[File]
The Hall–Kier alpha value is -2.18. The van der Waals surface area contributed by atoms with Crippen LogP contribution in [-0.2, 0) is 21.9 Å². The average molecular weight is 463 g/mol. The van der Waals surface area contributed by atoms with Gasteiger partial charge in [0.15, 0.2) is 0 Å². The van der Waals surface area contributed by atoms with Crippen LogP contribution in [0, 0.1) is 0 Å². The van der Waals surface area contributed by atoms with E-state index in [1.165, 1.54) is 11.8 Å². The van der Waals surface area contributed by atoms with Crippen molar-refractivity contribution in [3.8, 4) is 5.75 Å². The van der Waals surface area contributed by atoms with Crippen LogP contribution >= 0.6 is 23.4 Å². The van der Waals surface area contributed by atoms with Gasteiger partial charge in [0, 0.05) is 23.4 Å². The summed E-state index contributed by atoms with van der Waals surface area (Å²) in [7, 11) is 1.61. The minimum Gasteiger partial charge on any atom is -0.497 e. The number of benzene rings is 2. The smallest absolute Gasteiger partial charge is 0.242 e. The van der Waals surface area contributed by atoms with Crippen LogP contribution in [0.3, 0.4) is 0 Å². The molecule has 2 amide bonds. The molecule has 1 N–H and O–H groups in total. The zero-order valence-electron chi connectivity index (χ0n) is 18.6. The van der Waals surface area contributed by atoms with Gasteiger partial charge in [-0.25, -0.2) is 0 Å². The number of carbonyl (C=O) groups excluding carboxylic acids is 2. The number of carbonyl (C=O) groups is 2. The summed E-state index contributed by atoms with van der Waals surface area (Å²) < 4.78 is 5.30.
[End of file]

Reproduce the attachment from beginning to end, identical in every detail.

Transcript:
The Hall–Kier alpha value is -2.18. The van der Waals surface area contributed by atoms with Crippen LogP contribution in [-0.2, 0) is 21.9 Å². The average molecular weight is 463 g/mol. The van der Waals surface area contributed by atoms with Gasteiger partial charge in [0.15, 0.2) is 0 Å². The van der Waals surface area contributed by atoms with Crippen LogP contribution in [0, 0.1) is 0 Å². The van der Waals surface area contributed by atoms with E-state index in [1.165, 1.54) is 11.8 Å². The van der Waals surface area contributed by atoms with Crippen molar-refractivity contribution in [3.8, 4) is 5.75 Å². The van der Waals surface area contributed by atoms with Crippen LogP contribution >= 0.6 is 23.4 Å². The van der Waals surface area contributed by atoms with Gasteiger partial charge in [0, 0.05) is 23.4 Å². The summed E-state index contributed by atoms with van der Waals surface area (Å²) in [7, 11) is 1.61. The minimum Gasteiger partial charge on any atom is -0.497 e. The number of benzene rings is 2. The smallest absolute Gasteiger partial charge is 0.242 e. The van der Waals surface area contributed by atoms with Crippen LogP contribution in [0.3, 0.4) is 0 Å². The molecule has 2 amide bonds. The molecule has 1 N–H and O–H groups in total. The zero-order valence-electron chi connectivity index (χ0n) is 18.6. The van der Waals surface area contributed by atoms with Gasteiger partial charge in [-0.25, -0.2) is 0 Å². The number of carbonyl (C=O) groups excluding carboxylic acids is 2. The number of carbonyl (C=O) groups is 2. The summed E-state index contributed by atoms with van der Waals surface area (Å²) < 4.78 is 5.30.